I recommend The Hobbit: The Battle of the Five Armies for the epic conclusion it offers and some top-notch battle scenes. The emotional core that elevated Lord of the Rings is sadly lacking and when certain deaths occur that you should be invested in but aren’t, you’re left wondering if our characters couldn’t have found a better way to resolve this situation. Knocking out Thorin perhaps before he angered the elves and men to the point of attacking The Lonely Mountain. Although if he wasn’t plagued with paranoid delusions, he wouldn’t have had the foresight to summon Dain’s army, who provided the much-needed assistance against the orcs, goblins, dwarves, and trolls. Also I would have appreciated more banter with many of the characters we spent three movies getting to know. The movie is designed to bookend The Fellowship of the Ring and it succeeds in that regard, despite the bloated subplots. So now what we have is a six-movie story that extends from Bilbo’s tales to Frodo’s. Middle Earth never looked so amazing.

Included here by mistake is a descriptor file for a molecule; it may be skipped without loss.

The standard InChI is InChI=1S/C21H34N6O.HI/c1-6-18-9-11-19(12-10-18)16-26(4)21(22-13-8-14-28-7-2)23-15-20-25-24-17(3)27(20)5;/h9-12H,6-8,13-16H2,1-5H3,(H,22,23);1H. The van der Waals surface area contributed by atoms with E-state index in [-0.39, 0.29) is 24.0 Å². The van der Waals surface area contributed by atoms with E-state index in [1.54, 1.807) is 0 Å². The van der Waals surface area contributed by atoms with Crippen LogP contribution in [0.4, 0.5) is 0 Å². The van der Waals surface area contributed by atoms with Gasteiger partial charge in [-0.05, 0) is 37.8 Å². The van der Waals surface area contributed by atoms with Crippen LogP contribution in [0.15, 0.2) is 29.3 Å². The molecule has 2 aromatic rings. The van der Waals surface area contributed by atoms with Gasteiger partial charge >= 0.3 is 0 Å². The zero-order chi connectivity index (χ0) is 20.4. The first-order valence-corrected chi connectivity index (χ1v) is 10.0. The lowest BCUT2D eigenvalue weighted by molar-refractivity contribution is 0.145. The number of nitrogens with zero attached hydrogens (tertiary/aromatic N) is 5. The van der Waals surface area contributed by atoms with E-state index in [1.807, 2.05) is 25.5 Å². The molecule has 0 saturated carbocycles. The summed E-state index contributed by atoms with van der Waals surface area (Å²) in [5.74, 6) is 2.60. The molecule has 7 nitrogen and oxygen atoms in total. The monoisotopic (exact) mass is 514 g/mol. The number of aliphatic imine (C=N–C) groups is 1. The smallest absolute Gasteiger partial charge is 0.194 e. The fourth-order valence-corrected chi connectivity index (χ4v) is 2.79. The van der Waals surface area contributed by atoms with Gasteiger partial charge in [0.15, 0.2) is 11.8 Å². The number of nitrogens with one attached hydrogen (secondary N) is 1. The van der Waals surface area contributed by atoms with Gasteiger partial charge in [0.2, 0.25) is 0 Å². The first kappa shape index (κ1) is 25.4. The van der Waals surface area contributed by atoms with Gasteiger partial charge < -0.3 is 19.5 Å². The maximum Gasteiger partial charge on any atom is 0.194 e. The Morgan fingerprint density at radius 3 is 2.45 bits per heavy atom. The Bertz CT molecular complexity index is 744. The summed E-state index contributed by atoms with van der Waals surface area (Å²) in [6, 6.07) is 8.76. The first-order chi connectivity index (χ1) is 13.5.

The Hobbit: The Battle of the Five Armies:[usr 3.5]
About The Hobbit: The Battle of the Five Armies
Synopsis: Bilbo and Company are forced to engage in a war against an array of combatants and keep the terrifying Smaug from acquiring a kingdom of treasure and obliterating all of Middle-Earth.
Directors: Peter Jackson
Writers: Fran Walsh, Philippa Boyens, Peter Jackson, Guillermo del Toro, adapted from The Hobbit by J.R.R. Tolkien
Stars: Richard Armitage, Martin Freeman, Benedict Cumberbatch, Luke Evans, Lee Pace, Evangeline Lilly, Orlando Bloom, Ian Mckellan, Cate Blanchett, Christopher Lee, Hugo Weaving, Stephen Fry
Runtime: 144 Minutes
Releases: December 17th, 2014